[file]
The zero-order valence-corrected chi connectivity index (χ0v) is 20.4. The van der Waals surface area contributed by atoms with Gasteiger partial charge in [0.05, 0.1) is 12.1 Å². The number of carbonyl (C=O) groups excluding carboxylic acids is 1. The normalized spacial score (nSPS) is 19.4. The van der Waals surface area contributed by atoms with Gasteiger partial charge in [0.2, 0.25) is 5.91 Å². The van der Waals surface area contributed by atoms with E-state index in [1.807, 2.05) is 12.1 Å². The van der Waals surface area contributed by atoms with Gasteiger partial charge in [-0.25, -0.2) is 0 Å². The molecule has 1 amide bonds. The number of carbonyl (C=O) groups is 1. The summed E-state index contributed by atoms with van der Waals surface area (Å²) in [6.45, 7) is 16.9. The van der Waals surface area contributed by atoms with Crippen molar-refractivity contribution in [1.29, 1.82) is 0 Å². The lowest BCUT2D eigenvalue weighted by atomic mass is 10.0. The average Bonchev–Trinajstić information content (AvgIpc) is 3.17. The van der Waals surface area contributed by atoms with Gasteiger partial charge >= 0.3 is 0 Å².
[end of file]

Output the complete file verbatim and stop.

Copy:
The zero-order valence-corrected chi connectivity index (χ0v) is 20.4. The van der Waals surface area contributed by atoms with Gasteiger partial charge in [0.05, 0.1) is 12.1 Å². The number of carbonyl (C=O) groups excluding carboxylic acids is 1. The normalized spacial score (nSPS) is 19.4. The van der Waals surface area contributed by atoms with Gasteiger partial charge in [0.2, 0.25) is 5.91 Å². The van der Waals surface area contributed by atoms with E-state index in [1.807, 2.05) is 12.1 Å². The van der Waals surface area contributed by atoms with Gasteiger partial charge in [-0.25, -0.2) is 0 Å². The molecule has 1 amide bonds. The number of carbonyl (C=O) groups is 1. The summed E-state index contributed by atoms with van der Waals surface area (Å²) in [6.45, 7) is 16.9. The van der Waals surface area contributed by atoms with Crippen molar-refractivity contribution in [1.29, 1.82) is 0 Å². The lowest BCUT2D eigenvalue weighted by atomic mass is 10.0. The average Bonchev–Trinajstić information content (AvgIpc) is 3.17. The van der Waals surface area contributed by atoms with Gasteiger partial charge >= 0.3 is 0 Å².